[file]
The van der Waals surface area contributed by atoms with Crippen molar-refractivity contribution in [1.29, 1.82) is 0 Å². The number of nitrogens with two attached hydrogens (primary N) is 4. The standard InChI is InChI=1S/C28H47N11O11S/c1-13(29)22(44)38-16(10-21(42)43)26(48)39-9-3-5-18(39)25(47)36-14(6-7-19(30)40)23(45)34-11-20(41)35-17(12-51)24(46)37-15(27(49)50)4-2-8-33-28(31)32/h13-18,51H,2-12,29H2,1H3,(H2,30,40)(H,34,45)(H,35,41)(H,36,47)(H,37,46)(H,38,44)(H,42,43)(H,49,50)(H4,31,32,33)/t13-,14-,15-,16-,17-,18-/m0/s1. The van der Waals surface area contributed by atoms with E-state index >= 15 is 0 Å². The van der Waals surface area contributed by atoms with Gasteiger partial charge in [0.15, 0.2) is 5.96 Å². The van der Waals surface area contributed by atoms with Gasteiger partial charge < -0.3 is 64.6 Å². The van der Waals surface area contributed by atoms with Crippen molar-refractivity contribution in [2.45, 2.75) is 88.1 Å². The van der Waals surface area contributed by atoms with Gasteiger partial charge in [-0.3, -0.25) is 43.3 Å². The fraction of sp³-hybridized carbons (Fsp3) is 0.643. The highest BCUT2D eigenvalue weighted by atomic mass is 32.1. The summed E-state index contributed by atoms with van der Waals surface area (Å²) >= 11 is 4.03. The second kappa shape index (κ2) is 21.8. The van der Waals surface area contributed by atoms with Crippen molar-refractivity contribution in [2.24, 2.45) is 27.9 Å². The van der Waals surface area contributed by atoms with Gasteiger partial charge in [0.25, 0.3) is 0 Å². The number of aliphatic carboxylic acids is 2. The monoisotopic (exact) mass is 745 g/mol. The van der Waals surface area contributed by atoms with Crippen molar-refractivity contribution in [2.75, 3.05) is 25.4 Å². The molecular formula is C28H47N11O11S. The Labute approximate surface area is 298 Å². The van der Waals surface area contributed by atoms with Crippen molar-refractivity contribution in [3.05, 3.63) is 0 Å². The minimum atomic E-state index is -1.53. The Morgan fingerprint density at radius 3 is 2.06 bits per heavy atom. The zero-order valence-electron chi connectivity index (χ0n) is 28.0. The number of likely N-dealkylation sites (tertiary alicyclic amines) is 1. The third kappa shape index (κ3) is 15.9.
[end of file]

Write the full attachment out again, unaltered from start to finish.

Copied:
The van der Waals surface area contributed by atoms with Crippen molar-refractivity contribution in [1.29, 1.82) is 0 Å². The number of nitrogens with two attached hydrogens (primary N) is 4. The standard InChI is InChI=1S/C28H47N11O11S/c1-13(29)22(44)38-16(10-21(42)43)26(48)39-9-3-5-18(39)25(47)36-14(6-7-19(30)40)23(45)34-11-20(41)35-17(12-51)24(46)37-15(27(49)50)4-2-8-33-28(31)32/h13-18,51H,2-12,29H2,1H3,(H2,30,40)(H,34,45)(H,35,41)(H,36,47)(H,37,46)(H,38,44)(H,42,43)(H,49,50)(H4,31,32,33)/t13-,14-,15-,16-,17-,18-/m0/s1. The van der Waals surface area contributed by atoms with E-state index >= 15 is 0 Å². The van der Waals surface area contributed by atoms with Gasteiger partial charge in [0.15, 0.2) is 5.96 Å². The van der Waals surface area contributed by atoms with Gasteiger partial charge < -0.3 is 64.6 Å². The van der Waals surface area contributed by atoms with Crippen molar-refractivity contribution in [2.45, 2.75) is 88.1 Å². The van der Waals surface area contributed by atoms with Gasteiger partial charge in [-0.3, -0.25) is 43.3 Å². The fraction of sp³-hybridized carbons (Fsp3) is 0.643. The highest BCUT2D eigenvalue weighted by atomic mass is 32.1. The summed E-state index contributed by atoms with van der Waals surface area (Å²) >= 11 is 4.03. The second kappa shape index (κ2) is 21.8. The van der Waals surface area contributed by atoms with Crippen molar-refractivity contribution in [2.24, 2.45) is 27.9 Å². The van der Waals surface area contributed by atoms with Gasteiger partial charge in [0.25, 0.3) is 0 Å². The number of aliphatic carboxylic acids is 2. The monoisotopic (exact) mass is 745 g/mol. The van der Waals surface area contributed by atoms with Crippen molar-refractivity contribution in [2.75, 3.05) is 25.4 Å². The molecular formula is C28H47N11O11S. The Labute approximate surface area is 298 Å². The van der Waals surface area contributed by atoms with Crippen molar-refractivity contribution in [3.05, 3.63) is 0 Å². The minimum atomic E-state index is -1.53. The Morgan fingerprint density at radius 3 is 2.06 bits per heavy atom. The zero-order valence-electron chi connectivity index (χ0n) is 28.0. The number of likely N-dealkylation sites (tertiary alicyclic amines) is 1. The third kappa shape index (κ3) is 15.9.